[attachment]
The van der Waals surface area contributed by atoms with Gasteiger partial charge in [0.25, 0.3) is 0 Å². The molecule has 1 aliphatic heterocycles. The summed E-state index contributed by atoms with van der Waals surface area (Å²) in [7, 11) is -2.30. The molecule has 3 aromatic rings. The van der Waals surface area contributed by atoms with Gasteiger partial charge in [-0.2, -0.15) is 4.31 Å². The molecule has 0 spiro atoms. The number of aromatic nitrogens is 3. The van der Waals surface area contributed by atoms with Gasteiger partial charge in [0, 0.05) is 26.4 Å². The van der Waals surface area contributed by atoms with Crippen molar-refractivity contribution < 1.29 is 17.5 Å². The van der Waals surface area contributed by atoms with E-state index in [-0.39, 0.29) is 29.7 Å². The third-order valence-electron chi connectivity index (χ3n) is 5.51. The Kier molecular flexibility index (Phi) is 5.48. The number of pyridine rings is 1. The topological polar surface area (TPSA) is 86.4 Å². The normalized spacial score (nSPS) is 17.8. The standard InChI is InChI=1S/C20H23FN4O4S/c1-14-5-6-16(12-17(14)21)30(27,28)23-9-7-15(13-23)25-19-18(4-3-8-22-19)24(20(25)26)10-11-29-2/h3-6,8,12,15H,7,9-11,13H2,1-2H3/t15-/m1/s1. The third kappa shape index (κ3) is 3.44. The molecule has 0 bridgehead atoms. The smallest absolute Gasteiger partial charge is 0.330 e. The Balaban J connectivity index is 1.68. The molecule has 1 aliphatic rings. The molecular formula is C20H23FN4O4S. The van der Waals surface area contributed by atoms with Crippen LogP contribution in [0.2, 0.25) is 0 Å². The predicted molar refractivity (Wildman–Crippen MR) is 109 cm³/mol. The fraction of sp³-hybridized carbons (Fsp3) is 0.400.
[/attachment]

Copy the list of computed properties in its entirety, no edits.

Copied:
The van der Waals surface area contributed by atoms with Gasteiger partial charge in [0.25, 0.3) is 0 Å². The molecule has 1 aliphatic heterocycles. The summed E-state index contributed by atoms with van der Waals surface area (Å²) in [7, 11) is -2.30. The molecule has 3 aromatic rings. The van der Waals surface area contributed by atoms with Gasteiger partial charge in [-0.2, -0.15) is 4.31 Å². The molecule has 0 spiro atoms. The number of aromatic nitrogens is 3. The van der Waals surface area contributed by atoms with Gasteiger partial charge in [0, 0.05) is 26.4 Å². The van der Waals surface area contributed by atoms with Crippen molar-refractivity contribution < 1.29 is 17.5 Å². The van der Waals surface area contributed by atoms with E-state index in [-0.39, 0.29) is 29.7 Å². The third-order valence-electron chi connectivity index (χ3n) is 5.51. The Kier molecular flexibility index (Phi) is 5.48. The number of pyridine rings is 1. The topological polar surface area (TPSA) is 86.4 Å². The normalized spacial score (nSPS) is 17.8. The standard InChI is InChI=1S/C20H23FN4O4S/c1-14-5-6-16(12-17(14)21)30(27,28)23-9-7-15(13-23)25-19-18(4-3-8-22-19)24(20(25)26)10-11-29-2/h3-6,8,12,15H,7,9-11,13H2,1-2H3/t15-/m1/s1. The third kappa shape index (κ3) is 3.44. The molecule has 0 bridgehead atoms. The smallest absolute Gasteiger partial charge is 0.330 e. The Balaban J connectivity index is 1.68. The molecule has 1 aliphatic rings. The molecular formula is C20H23FN4O4S. The van der Waals surface area contributed by atoms with Crippen LogP contribution in [0.2, 0.25) is 0 Å². The predicted molar refractivity (Wildman–Crippen MR) is 109 cm³/mol. The fraction of sp³-hybridized carbons (Fsp3) is 0.400.